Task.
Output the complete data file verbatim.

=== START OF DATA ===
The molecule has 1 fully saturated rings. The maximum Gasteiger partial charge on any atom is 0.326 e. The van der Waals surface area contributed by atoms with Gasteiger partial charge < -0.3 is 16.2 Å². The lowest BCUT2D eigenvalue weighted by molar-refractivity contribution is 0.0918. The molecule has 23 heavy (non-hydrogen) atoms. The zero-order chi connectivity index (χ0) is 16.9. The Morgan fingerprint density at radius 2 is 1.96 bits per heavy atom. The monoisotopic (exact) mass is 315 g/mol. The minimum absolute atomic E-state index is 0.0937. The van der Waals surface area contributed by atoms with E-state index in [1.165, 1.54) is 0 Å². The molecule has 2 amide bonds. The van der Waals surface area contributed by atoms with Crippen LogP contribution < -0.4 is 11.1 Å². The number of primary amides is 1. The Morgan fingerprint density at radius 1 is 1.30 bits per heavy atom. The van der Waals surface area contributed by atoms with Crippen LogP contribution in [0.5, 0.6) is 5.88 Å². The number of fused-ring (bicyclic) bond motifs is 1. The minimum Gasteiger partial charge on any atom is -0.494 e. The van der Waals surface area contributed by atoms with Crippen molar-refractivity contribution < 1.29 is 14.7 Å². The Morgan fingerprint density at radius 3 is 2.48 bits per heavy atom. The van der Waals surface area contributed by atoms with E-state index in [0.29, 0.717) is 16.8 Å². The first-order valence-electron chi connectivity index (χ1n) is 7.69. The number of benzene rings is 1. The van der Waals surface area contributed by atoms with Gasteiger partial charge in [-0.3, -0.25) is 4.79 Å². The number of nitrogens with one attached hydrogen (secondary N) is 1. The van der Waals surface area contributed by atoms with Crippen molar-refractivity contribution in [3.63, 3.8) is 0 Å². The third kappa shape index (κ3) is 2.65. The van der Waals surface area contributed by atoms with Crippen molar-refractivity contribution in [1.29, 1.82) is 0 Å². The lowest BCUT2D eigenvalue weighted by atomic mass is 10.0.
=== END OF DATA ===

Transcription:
The molecule has 1 fully saturated rings. The maximum Gasteiger partial charge on any atom is 0.326 e. The van der Waals surface area contributed by atoms with Gasteiger partial charge < -0.3 is 16.2 Å². The lowest BCUT2D eigenvalue weighted by molar-refractivity contribution is 0.0918. The molecule has 23 heavy (non-hydrogen) atoms. The zero-order chi connectivity index (χ0) is 16.9. The Morgan fingerprint density at radius 2 is 1.96 bits per heavy atom. The monoisotopic (exact) mass is 315 g/mol. The minimum absolute atomic E-state index is 0.0937. The van der Waals surface area contributed by atoms with E-state index in [1.165, 1.54) is 0 Å². The molecule has 2 amide bonds. The van der Waals surface area contributed by atoms with Crippen LogP contribution < -0.4 is 11.1 Å². The number of primary amides is 1. The Morgan fingerprint density at radius 1 is 1.30 bits per heavy atom. The van der Waals surface area contributed by atoms with Crippen LogP contribution in [0.5, 0.6) is 5.88 Å². The number of fused-ring (bicyclic) bond motifs is 1. The minimum Gasteiger partial charge on any atom is -0.494 e. The van der Waals surface area contributed by atoms with Crippen molar-refractivity contribution < 1.29 is 14.7 Å². The Morgan fingerprint density at radius 3 is 2.48 bits per heavy atom. The van der Waals surface area contributed by atoms with E-state index in [0.29, 0.717) is 16.8 Å². The first-order valence-electron chi connectivity index (χ1n) is 7.69. The number of benzene rings is 1. The van der Waals surface area contributed by atoms with Gasteiger partial charge in [-0.3, -0.25) is 4.79 Å². The number of nitrogens with one attached hydrogen (secondary N) is 1. The van der Waals surface area contributed by atoms with Crippen molar-refractivity contribution in [3.63, 3.8) is 0 Å². The third kappa shape index (κ3) is 2.65. The van der Waals surface area contributed by atoms with Crippen molar-refractivity contribution in [1.29, 1.82) is 0 Å². The lowest BCUT2D eigenvalue weighted by atomic mass is 10.0.